How to create cool custom tiles in a Windows Phone application

The APIs provided by Windows Phone to create secondary tiles or to update the main tile are very simple to use, but not very flexible: you can set a title, a background, a counter, etc., but you can’t use a custom layout (even simple scenarios, like breaking the title in two lines, aren’t supported).

One way to override this limit has been suggested directly by Microsoft itself in this post: the idea is to create a custom XAML control and to “capture a screenshot” of the control itself, that can be used as background of the tile.

The benefit of using this approach is that we have total control on the tile layout: since it’s a standard user control, we can add all the XAML controls we want and, at runtime, customize them. For example, we can insert a TextBox control and change the text simply by changing the Text property.

The downside is that the code needed to achieve this result is not really straightforward: we have to manually convert the user control into an image and save it to the storage.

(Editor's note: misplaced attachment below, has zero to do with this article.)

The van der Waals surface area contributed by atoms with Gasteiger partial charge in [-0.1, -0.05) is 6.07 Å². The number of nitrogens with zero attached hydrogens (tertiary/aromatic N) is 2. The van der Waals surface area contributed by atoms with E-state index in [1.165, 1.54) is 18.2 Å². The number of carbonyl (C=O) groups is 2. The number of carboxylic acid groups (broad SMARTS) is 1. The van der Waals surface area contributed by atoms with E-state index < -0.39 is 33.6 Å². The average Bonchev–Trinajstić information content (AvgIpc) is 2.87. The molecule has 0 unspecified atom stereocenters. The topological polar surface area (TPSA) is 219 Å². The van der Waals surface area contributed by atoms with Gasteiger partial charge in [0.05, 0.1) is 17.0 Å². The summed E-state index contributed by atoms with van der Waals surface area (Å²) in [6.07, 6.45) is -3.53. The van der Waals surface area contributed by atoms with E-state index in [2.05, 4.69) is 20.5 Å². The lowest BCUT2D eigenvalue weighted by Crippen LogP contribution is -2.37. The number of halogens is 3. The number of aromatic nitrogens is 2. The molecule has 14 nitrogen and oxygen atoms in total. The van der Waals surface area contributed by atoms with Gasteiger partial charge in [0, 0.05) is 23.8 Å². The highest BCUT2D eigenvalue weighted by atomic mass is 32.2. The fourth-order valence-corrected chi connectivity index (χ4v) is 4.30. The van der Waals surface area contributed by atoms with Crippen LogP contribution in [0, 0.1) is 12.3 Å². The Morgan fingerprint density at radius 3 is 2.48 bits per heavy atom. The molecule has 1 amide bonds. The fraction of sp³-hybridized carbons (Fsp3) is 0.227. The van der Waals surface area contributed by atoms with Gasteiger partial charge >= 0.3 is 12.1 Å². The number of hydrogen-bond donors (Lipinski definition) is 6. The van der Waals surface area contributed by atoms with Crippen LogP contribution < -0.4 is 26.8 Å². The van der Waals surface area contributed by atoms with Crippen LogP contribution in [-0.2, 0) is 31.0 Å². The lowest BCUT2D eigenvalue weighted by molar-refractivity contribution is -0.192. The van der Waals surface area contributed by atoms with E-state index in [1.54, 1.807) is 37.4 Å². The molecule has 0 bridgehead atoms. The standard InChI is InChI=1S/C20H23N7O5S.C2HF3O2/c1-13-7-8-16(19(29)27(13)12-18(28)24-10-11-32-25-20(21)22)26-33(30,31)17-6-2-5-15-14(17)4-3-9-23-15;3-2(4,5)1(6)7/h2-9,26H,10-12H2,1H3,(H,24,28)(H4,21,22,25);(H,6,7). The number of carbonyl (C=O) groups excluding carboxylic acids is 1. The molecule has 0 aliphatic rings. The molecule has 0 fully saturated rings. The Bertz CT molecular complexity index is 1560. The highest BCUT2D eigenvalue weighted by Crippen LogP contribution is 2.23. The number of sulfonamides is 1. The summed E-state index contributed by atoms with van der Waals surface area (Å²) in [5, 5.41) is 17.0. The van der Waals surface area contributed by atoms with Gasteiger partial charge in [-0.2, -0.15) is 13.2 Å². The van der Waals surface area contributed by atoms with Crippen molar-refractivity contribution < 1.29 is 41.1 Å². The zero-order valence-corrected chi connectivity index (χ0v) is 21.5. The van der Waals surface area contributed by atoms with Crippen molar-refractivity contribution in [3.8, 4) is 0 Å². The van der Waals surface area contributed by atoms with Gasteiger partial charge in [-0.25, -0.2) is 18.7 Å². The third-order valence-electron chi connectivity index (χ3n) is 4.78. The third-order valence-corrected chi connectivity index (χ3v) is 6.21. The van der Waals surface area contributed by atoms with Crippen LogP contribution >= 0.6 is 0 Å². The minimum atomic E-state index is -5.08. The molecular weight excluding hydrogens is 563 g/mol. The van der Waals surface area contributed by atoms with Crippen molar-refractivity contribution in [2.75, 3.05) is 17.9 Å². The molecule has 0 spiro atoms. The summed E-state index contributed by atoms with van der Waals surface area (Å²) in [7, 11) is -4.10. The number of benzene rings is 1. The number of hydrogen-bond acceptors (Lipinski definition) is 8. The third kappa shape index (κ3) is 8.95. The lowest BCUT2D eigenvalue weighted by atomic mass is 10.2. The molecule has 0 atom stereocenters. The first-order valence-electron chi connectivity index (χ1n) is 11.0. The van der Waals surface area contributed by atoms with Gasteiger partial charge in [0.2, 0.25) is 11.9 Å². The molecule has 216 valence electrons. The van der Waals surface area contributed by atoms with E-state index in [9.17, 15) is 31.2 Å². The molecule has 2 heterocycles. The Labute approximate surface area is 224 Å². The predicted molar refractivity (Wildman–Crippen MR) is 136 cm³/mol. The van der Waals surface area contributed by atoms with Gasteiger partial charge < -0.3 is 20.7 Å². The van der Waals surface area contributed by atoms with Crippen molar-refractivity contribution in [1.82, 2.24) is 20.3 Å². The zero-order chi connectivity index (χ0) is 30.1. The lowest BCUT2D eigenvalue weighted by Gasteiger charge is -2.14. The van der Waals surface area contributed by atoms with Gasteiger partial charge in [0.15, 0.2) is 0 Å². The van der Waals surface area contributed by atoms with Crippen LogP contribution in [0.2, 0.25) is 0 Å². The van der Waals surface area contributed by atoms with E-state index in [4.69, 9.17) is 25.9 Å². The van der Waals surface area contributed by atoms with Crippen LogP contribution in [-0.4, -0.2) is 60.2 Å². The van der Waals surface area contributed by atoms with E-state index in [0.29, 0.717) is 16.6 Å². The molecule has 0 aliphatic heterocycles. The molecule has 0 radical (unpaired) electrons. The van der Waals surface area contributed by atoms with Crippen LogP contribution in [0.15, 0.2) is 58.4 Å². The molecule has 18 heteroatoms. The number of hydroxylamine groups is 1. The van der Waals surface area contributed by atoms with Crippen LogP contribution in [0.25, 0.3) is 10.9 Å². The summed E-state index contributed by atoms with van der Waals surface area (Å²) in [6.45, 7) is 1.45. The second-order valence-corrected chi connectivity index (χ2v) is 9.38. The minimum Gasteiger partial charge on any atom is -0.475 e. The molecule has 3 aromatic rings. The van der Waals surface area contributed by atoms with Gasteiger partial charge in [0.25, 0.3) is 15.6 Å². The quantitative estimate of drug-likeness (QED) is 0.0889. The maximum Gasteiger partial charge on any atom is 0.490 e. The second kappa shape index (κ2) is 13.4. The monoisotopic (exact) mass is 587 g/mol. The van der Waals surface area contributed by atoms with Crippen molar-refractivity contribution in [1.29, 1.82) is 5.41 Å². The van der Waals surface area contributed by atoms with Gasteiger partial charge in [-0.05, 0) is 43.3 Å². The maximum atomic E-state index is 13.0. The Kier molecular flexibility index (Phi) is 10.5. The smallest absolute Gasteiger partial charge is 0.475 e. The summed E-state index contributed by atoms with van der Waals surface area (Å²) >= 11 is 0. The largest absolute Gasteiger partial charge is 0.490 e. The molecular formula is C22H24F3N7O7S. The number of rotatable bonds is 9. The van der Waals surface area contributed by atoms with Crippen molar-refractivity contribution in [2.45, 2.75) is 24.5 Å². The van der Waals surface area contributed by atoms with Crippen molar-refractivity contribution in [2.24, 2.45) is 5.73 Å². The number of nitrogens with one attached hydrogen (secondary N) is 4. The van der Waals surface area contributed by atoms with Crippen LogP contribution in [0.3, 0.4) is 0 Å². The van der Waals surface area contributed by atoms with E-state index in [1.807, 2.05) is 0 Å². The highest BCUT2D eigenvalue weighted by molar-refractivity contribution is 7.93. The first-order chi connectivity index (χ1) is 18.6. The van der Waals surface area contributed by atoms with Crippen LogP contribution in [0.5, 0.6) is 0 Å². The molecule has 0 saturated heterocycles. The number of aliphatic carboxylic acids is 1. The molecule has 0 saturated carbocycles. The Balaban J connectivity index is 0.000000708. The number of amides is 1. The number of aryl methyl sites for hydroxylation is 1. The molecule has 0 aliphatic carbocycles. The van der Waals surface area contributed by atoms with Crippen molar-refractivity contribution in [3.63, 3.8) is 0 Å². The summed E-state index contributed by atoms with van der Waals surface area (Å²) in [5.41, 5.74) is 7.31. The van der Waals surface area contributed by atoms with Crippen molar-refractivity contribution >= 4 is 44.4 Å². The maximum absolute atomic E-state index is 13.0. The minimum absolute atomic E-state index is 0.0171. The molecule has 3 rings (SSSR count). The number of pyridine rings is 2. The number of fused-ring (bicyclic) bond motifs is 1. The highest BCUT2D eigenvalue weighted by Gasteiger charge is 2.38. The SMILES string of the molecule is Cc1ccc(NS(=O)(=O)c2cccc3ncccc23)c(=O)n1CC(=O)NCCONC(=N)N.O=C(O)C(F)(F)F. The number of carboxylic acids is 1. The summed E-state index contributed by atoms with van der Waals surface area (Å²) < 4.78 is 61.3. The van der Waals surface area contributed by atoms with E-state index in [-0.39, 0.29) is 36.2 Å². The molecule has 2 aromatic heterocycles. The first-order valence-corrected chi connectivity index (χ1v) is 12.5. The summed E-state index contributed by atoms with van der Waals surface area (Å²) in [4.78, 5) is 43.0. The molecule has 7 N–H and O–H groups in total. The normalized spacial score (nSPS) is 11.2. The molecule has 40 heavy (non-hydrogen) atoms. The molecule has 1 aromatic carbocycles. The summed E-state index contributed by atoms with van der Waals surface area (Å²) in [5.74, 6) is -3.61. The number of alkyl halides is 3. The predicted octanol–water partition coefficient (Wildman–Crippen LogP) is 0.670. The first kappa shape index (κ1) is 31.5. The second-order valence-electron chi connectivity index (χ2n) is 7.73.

For this reason, please welcome the Ree7 Tile Toolkit for Windows Phone 7, an open source library (available on NuGet or on Codeplex) that does all the dirty work for us: the approach is the same described before, but the toolkit will take care of converting our XAML user control into an image automatically. The basic idea behind this toolkit is that it’s able to convert any object that inherits from the UIElement class (basically, any visual control in the Silverlight for Windows Phone Runtime).

Let’s start to take a look to one of the most important features of the toolkit: the templates support.


A template defines the layout of a tile: the toolkit support two kinds of templates.